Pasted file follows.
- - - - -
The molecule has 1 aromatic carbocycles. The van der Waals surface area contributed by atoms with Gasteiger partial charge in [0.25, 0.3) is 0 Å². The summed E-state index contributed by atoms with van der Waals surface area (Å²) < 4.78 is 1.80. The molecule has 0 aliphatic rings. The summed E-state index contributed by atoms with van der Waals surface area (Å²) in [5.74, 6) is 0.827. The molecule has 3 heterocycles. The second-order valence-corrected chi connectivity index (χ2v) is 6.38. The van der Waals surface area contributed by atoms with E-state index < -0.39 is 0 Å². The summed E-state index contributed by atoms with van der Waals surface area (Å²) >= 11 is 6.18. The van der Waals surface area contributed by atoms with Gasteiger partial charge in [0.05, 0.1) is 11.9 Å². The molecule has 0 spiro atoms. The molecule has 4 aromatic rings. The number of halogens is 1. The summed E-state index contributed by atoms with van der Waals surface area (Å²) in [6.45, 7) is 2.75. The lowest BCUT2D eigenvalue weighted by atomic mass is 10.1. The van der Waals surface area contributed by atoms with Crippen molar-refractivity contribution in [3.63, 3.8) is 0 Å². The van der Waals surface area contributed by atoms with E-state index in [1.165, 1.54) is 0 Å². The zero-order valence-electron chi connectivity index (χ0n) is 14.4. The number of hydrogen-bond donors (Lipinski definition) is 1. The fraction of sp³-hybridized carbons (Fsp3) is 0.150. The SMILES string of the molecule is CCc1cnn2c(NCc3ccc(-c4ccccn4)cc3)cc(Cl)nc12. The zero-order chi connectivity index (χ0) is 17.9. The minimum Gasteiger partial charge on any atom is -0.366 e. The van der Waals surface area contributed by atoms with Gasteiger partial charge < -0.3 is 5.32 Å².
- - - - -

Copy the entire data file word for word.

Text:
The molecule has 1 aromatic carbocycles. The van der Waals surface area contributed by atoms with Gasteiger partial charge in [0.25, 0.3) is 0 Å². The summed E-state index contributed by atoms with van der Waals surface area (Å²) < 4.78 is 1.80. The molecule has 0 aliphatic rings. The summed E-state index contributed by atoms with van der Waals surface area (Å²) in [5.74, 6) is 0.827. The molecule has 3 heterocycles. The second-order valence-corrected chi connectivity index (χ2v) is 6.38. The van der Waals surface area contributed by atoms with E-state index < -0.39 is 0 Å². The summed E-state index contributed by atoms with van der Waals surface area (Å²) >= 11 is 6.18. The van der Waals surface area contributed by atoms with Gasteiger partial charge in [0.05, 0.1) is 11.9 Å². The molecule has 0 spiro atoms. The molecule has 4 aromatic rings. The number of halogens is 1. The summed E-state index contributed by atoms with van der Waals surface area (Å²) in [6.45, 7) is 2.75. The lowest BCUT2D eigenvalue weighted by atomic mass is 10.1. The van der Waals surface area contributed by atoms with Crippen molar-refractivity contribution in [3.63, 3.8) is 0 Å². The van der Waals surface area contributed by atoms with E-state index in [1.165, 1.54) is 0 Å². The zero-order valence-electron chi connectivity index (χ0n) is 14.4. The number of hydrogen-bond donors (Lipinski definition) is 1. The fraction of sp³-hybridized carbons (Fsp3) is 0.150. The SMILES string of the molecule is CCc1cnn2c(NCc3ccc(-c4ccccn4)cc3)cc(Cl)nc12. The zero-order chi connectivity index (χ0) is 17.9. The minimum Gasteiger partial charge on any atom is -0.366 e. The van der Waals surface area contributed by atoms with Gasteiger partial charge < -0.3 is 5.32 Å².